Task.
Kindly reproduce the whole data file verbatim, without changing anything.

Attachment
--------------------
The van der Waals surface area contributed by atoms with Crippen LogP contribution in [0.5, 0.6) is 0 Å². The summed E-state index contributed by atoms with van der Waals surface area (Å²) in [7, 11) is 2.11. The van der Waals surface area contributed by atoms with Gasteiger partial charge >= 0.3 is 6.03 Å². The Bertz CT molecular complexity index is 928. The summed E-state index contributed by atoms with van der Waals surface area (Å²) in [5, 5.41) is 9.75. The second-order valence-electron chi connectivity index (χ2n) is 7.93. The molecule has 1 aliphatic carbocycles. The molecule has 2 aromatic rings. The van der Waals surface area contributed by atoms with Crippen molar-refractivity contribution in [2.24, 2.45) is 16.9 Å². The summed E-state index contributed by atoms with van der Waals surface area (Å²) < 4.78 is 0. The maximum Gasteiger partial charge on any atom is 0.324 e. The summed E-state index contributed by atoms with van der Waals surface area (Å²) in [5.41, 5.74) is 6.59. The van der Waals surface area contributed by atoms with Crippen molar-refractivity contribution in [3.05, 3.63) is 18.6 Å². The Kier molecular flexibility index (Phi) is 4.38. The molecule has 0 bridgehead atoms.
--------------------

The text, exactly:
The van der Waals surface area contributed by atoms with Crippen LogP contribution in [0.5, 0.6) is 0 Å². The summed E-state index contributed by atoms with van der Waals surface area (Å²) in [7, 11) is 2.11. The van der Waals surface area contributed by atoms with Gasteiger partial charge >= 0.3 is 6.03 Å². The Bertz CT molecular complexity index is 928. The summed E-state index contributed by atoms with van der Waals surface area (Å²) in [5, 5.41) is 9.75. The second-order valence-electron chi connectivity index (χ2n) is 7.93. The molecule has 1 aliphatic carbocycles. The molecule has 2 aromatic rings. The van der Waals surface area contributed by atoms with Crippen molar-refractivity contribution in [2.24, 2.45) is 16.9 Å². The summed E-state index contributed by atoms with van der Waals surface area (Å²) < 4.78 is 0. The maximum Gasteiger partial charge on any atom is 0.324 e. The summed E-state index contributed by atoms with van der Waals surface area (Å²) in [5.41, 5.74) is 6.59. The van der Waals surface area contributed by atoms with Crippen molar-refractivity contribution in [3.05, 3.63) is 18.6 Å². The Kier molecular flexibility index (Phi) is 4.38. The molecule has 0 bridgehead atoms.